OK, I'm back.

Before I get into Mostly Harmless I should probably mention the bonus story "Young Zaphod Plays It Safe." I don't understand it at all. I suspect something happened, but I don't know what. There were a few cleverly written bits, so I give it high marks.

Moving on, the single worst thing about Mostly Harmless is the treatment of the Vogons. Up to this point, you have been treated to Vogons that are completely devoid of imagination and generally incapable of any real thought. Hence their knack for beurocracy.

And yet in Mostly Harmless you discover that Captain Prostetnic Vogon Jeltz of the Galactic Hypersace Planning Council manages to mastermind a hostile takeover of the Guide publishers and creates some fancy new Guide that can manipulate space and time. How does that not require imagination and thought? It just doesn't make sense. Sure, there's a certain logic behind Mr Jeltz being obsessed with destroying Earth. But why the overly complex plot?

Fortunately, up to that point the book was actually quite superb. You encounter such wonderful scenes as the heartfelt and emotional goodbye when Fenchurch dies. And the shock and awe that Arthur experiences when he discovers that more than just the one copy of Earth survived. Or the way Adams doesn't even remotely forshadow Arthur's death fifty times throughout the book. Personally, I wouldn't have been able to help but remind the reader every couple pages that Arthur can't die until he gets to Stavro Mueller Beta. After all, this fact wasn't menioned at all in So Long, and Thanks for All the Fish, so its possible they might have forgotten. But then, that's why I'm not a world class author.

No, I didn't like the fact that Adams felt compelled to not only kill off three of the original characters, but to introduce two more just to kill them off as well. But that's OK, I don't have to like every decision an author makes. However, I do expect a certain quality of execution that I don't feel was present in Mostly Harmless.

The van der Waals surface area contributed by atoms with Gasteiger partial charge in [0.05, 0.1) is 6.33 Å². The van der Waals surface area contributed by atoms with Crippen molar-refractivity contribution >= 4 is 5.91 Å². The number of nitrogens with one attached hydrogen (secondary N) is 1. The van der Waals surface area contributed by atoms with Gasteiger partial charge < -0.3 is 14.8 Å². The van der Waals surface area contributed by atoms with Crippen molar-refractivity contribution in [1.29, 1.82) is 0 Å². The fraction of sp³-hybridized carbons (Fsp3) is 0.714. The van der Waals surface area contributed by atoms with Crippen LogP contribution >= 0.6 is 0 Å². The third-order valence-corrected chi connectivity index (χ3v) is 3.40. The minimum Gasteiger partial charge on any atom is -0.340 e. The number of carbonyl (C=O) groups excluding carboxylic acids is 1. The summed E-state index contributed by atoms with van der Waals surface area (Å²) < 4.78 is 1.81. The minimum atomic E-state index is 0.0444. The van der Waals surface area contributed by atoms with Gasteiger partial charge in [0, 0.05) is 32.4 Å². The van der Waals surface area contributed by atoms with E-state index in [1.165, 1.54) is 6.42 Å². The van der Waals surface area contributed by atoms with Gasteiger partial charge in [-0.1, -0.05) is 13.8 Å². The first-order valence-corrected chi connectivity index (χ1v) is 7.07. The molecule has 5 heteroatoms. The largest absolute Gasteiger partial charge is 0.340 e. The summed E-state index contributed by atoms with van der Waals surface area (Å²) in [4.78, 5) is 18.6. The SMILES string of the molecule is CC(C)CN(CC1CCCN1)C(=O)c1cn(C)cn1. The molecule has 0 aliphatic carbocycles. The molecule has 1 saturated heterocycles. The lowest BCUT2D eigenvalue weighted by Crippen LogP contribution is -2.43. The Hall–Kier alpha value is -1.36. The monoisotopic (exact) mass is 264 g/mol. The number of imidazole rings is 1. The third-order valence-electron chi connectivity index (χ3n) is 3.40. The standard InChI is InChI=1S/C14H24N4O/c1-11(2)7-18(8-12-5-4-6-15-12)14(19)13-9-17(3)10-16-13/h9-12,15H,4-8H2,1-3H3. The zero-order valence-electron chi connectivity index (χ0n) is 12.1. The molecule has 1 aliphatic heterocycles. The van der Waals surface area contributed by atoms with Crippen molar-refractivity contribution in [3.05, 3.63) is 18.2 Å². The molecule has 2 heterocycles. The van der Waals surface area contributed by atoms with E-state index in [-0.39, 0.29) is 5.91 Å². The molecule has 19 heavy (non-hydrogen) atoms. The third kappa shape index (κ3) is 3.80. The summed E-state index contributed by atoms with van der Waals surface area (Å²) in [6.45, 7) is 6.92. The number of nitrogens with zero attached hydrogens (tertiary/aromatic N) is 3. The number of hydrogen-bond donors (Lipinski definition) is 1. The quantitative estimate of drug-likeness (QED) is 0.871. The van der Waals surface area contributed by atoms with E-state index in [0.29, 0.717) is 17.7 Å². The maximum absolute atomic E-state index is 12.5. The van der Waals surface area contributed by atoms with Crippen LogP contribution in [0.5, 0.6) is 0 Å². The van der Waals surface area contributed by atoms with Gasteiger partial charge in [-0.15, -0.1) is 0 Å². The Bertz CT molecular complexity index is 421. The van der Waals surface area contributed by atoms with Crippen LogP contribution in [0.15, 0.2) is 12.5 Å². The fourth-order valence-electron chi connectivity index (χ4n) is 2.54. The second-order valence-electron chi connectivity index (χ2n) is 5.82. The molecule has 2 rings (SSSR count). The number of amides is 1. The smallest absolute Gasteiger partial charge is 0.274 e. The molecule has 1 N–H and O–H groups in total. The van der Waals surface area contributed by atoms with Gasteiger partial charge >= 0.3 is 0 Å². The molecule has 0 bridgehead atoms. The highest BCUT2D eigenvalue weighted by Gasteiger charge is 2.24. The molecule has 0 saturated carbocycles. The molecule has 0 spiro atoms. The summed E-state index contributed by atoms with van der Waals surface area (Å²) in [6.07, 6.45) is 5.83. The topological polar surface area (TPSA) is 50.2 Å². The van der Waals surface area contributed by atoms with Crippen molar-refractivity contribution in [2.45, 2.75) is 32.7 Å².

So there you have it. Conner McCloud's in depth analysis of the complete lunacy of a world in which The Hitchhiker's Guide to the Galaxy trilogy can be heralded as a beaken of literary perfection. Please, feel free to explain to me the various ways in which I missed some point. Perhaps once I'm aware of the point, I will be able to like the series. At the very least, I'd like to look back on the first book with untainted memories, even if I never like the rest.


Actually, I'm not quite done. Being a developers journal I'm going to menion my programming goals. I'm currently working on a card game. In my head, its a fairly generic framework that will simplify the creation of multi-player games. More importantly, it will simplify the creation of AI bots to play these multi-player games. I'm learning wxWindows to do the windowing stuff, but there is also going to be the ability to do it all at the command line. Less overhead for training bots, but with the ability to have a handy interface for humans playing the game as well. Hopefully, I'll have an initial release of a Cribbage game by the end of Summer. Plus maybe Blackjack and Texas Hold'em. Once the graphics stuff is done, creating new games should be a breeze.

CM
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Yeah, the best advice I can give to people reading HHGTG is "read that one, then stop". The books just went downhill from the first and were pretty-much humor-free by the end.

After the second book, all I can remember is that there was a society that collapsed because it made too many shoes, a woman that was cloned billions of times, the bowl of petunias that was reincarnated as a flightless bat, and something about Marvin's leg. It was just a big pointless muddle.